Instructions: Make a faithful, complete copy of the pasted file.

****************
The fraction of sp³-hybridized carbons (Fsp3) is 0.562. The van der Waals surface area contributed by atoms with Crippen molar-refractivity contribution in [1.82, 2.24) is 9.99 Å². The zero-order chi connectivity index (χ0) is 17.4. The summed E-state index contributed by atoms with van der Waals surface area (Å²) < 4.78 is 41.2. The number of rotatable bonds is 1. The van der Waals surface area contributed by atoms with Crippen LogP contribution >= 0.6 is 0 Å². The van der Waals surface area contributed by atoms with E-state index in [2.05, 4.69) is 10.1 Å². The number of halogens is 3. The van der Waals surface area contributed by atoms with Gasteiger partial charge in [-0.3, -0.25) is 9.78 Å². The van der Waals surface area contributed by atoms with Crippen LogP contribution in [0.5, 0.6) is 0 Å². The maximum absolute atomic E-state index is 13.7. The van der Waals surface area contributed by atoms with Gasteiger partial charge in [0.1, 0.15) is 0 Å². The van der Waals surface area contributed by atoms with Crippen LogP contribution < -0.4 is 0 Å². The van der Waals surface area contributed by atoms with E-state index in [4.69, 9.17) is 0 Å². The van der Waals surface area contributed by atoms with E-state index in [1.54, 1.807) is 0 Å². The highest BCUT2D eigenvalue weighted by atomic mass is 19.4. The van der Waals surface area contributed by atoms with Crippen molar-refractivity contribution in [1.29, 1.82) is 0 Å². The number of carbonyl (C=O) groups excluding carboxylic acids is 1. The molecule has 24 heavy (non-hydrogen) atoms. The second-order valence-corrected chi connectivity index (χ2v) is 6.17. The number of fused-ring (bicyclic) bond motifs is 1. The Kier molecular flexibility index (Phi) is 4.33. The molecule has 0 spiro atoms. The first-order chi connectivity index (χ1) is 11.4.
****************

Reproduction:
The fraction of sp³-hybridized carbons (Fsp3) is 0.562. The van der Waals surface area contributed by atoms with Crippen molar-refractivity contribution in [1.82, 2.24) is 9.99 Å². The zero-order chi connectivity index (χ0) is 17.4. The summed E-state index contributed by atoms with van der Waals surface area (Å²) < 4.78 is 41.2. The number of rotatable bonds is 1. The van der Waals surface area contributed by atoms with Crippen LogP contribution >= 0.6 is 0 Å². The van der Waals surface area contributed by atoms with E-state index in [2.05, 4.69) is 10.1 Å². The number of halogens is 3. The van der Waals surface area contributed by atoms with Gasteiger partial charge in [-0.3, -0.25) is 9.78 Å². The van der Waals surface area contributed by atoms with Crippen LogP contribution in [0.5, 0.6) is 0 Å². The maximum absolute atomic E-state index is 13.7. The van der Waals surface area contributed by atoms with Gasteiger partial charge in [0.1, 0.15) is 0 Å². The van der Waals surface area contributed by atoms with Crippen LogP contribution < -0.4 is 0 Å². The van der Waals surface area contributed by atoms with E-state index in [4.69, 9.17) is 0 Å². The van der Waals surface area contributed by atoms with E-state index in [1.54, 1.807) is 0 Å². The highest BCUT2D eigenvalue weighted by atomic mass is 19.4. The van der Waals surface area contributed by atoms with Crippen molar-refractivity contribution in [1.29, 1.82) is 0 Å². The number of carbonyl (C=O) groups excluding carboxylic acids is 1. The molecule has 24 heavy (non-hydrogen) atoms. The second-order valence-corrected chi connectivity index (χ2v) is 6.17. The number of fused-ring (bicyclic) bond motifs is 1. The Kier molecular flexibility index (Phi) is 4.33. The molecule has 0 spiro atoms. The first-order chi connectivity index (χ1) is 11.4.